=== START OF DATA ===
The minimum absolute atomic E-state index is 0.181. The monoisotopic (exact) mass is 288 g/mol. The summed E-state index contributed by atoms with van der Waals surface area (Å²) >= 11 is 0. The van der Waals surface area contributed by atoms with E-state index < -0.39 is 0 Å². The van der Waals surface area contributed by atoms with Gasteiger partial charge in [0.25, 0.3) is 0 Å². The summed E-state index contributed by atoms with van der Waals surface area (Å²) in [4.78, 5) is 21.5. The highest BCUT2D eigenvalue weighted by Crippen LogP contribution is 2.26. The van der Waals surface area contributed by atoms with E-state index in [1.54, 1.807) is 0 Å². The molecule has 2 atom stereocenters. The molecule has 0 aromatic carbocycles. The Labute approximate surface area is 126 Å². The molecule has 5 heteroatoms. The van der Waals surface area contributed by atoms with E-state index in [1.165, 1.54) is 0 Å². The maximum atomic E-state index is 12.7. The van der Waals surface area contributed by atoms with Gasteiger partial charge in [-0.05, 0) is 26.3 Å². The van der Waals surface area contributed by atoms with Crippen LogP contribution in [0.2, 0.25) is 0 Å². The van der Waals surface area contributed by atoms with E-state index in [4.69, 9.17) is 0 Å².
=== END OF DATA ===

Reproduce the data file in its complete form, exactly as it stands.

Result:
The minimum absolute atomic E-state index is 0.181. The monoisotopic (exact) mass is 288 g/mol. The summed E-state index contributed by atoms with van der Waals surface area (Å²) >= 11 is 0. The van der Waals surface area contributed by atoms with E-state index < -0.39 is 0 Å². The van der Waals surface area contributed by atoms with Gasteiger partial charge in [0.25, 0.3) is 0 Å². The summed E-state index contributed by atoms with van der Waals surface area (Å²) in [4.78, 5) is 21.5. The highest BCUT2D eigenvalue weighted by Crippen LogP contribution is 2.26. The van der Waals surface area contributed by atoms with E-state index in [1.54, 1.807) is 0 Å². The molecule has 2 atom stereocenters. The molecule has 0 aromatic carbocycles. The Labute approximate surface area is 126 Å². The molecule has 5 heteroatoms. The van der Waals surface area contributed by atoms with E-state index in [1.165, 1.54) is 0 Å². The maximum atomic E-state index is 12.7. The van der Waals surface area contributed by atoms with Gasteiger partial charge in [-0.05, 0) is 26.3 Å². The van der Waals surface area contributed by atoms with Crippen LogP contribution in [0.2, 0.25) is 0 Å². The van der Waals surface area contributed by atoms with E-state index in [4.69, 9.17) is 0 Å².